In the USA, the Educational Testing Service (ETS) administers PSATs (Preliminary Scholastic Aptitude Tests), for high school students. A question in a recent test caused the problem. Try it yourself. Is there a grammatical error in this sentence: “Toni Morrison’s genius enables her to create novels that arise from and express the injustices African Americans have endured”?
My guess is that the great majority of readers will not be able to find an error; I would certainly mark it as grammatically correct, if stylistically poor. So did a small majority (53%) of those who took the test last October. All the experts who reviewed the test before it was issued—some 30 altogether, the article reports—also said it was grammatically impeccable and that the right answer was to mark it as such.
However, Kevin Keegan, a high-school journalism teacher, argued the answer was wrong. After months of dispute, and consultation with an outside panel of experts, the ETS has deleted the question and re-scored the test.
So what’s wrong with the sentence? Mr Keegan says that it’s not correct for a pronoun (her in the sentence) to refer back to a noun in the possessive case (Toni Morrison’s). He would insist that the sentence be rewritten.
Many of the linguists who have since debated the subject on various lists have never heard of this rule. However, it does appear in a number of current American style guides, including The Penguin Handbook and The Scribner Handbook For Writers. More often, grammar books say nothing about it, which suggests that they don’t acknowledge the rule exists. Merriam-Webster’s Dictionary of English Usage (regarded as a dangerously permissive work by conservative grammarians) is a rare public opponent of the rule. It says that “This sort of logic … does little more than impose an unnecessary burden on the writer” and argues that a type of notional agreement is occurring that makes the usage legitimate.
Certainly, there’s no ambiguity in the sense. If somebody says to you, “My neighbour’s wife left him”, or “John’s mother loves him” (both of which would be outlawed by the rule) you understand the meaning at once. Indeed, you will find it next to impossible to rephrase these sentences elegantly and without repeating yourself. (“John’s mother loves John”? Hardly. That’s what pronouns are for, after all.) The construction has been used by good writers for centuries. In Nicholas Nickleby, Dickens wrote: “It was Mr Squeers’s custom to call the boys together and make a sort of report, after every half-yearly visit to the metropolis, regarding the relations and friends he had seen”. And another example from an impeccable source: “The writer’s colleagues in the Department of English in Cornell University have greatly helped him in the preparation of his manuscript” (William Strunk, The Elements of Style, from the 1918 edition at Project Bartleby).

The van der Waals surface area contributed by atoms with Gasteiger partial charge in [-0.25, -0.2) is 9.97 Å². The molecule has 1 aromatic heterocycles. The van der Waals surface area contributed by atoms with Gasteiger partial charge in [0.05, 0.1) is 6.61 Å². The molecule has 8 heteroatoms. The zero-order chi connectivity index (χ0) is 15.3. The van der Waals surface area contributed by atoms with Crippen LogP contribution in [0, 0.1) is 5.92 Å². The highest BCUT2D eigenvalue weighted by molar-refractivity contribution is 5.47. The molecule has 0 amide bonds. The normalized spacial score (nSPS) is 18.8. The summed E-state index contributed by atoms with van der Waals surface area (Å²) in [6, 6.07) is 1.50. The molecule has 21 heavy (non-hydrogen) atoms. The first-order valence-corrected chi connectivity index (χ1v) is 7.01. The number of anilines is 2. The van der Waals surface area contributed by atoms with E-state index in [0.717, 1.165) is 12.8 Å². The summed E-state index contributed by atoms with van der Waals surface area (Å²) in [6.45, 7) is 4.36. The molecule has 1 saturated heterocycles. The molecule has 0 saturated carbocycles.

The problem really comes down to sense versus logic. The formal approach of the rule treats such sentences as though they were something akin to a computer program, which has to be correct in all particulars or it will not work. This is the view of what is sometimes called rather pejoratively “traditional grammar”, which is ultimately based on Latin models in which case agreement is important. Modern linguists prefer to work using concepts such as discourse analysis, in which the topic is clearly Toni Morrison, and it is legitimate for a pronoun to refer back to this implied topic. Also, “Toni Morrison’s genius” can be rewritten as “The genius of Toni Morrison”, which makes the relationship obvious. This conforms to the common-sense view of the way English works. You can tell this is really the nub of the problem, since Mr Keegan is reported as arguing at one point that the exam wasn’t testing whether sentences were clear but whether they were correct.
The consensus among the linguists who have written about this since the newspaper article appeared is that the supposed rule is daft and that it’s a legacy of attempts by grammarians of earlier times to impose a Latin-like structure on our language by diktat, without considering the way people actually speak it. However, Mr Keegan made one point which is incontrovertible: the rule exists, and some instructors insist on it (as Mr Keegan does), so that it’s unfair to include a question in a test when teachers disagree about the right answer. This argument seems to have been the one that finally convinced the ETS to change its mind.
One contributor to the American Dialect Society discussion on the issue summed matters up thus: “The high school sophomore who is ready to ponder the ambiguities of a possessive case noun serving as an antecedent does not exist”. That goes for most of us.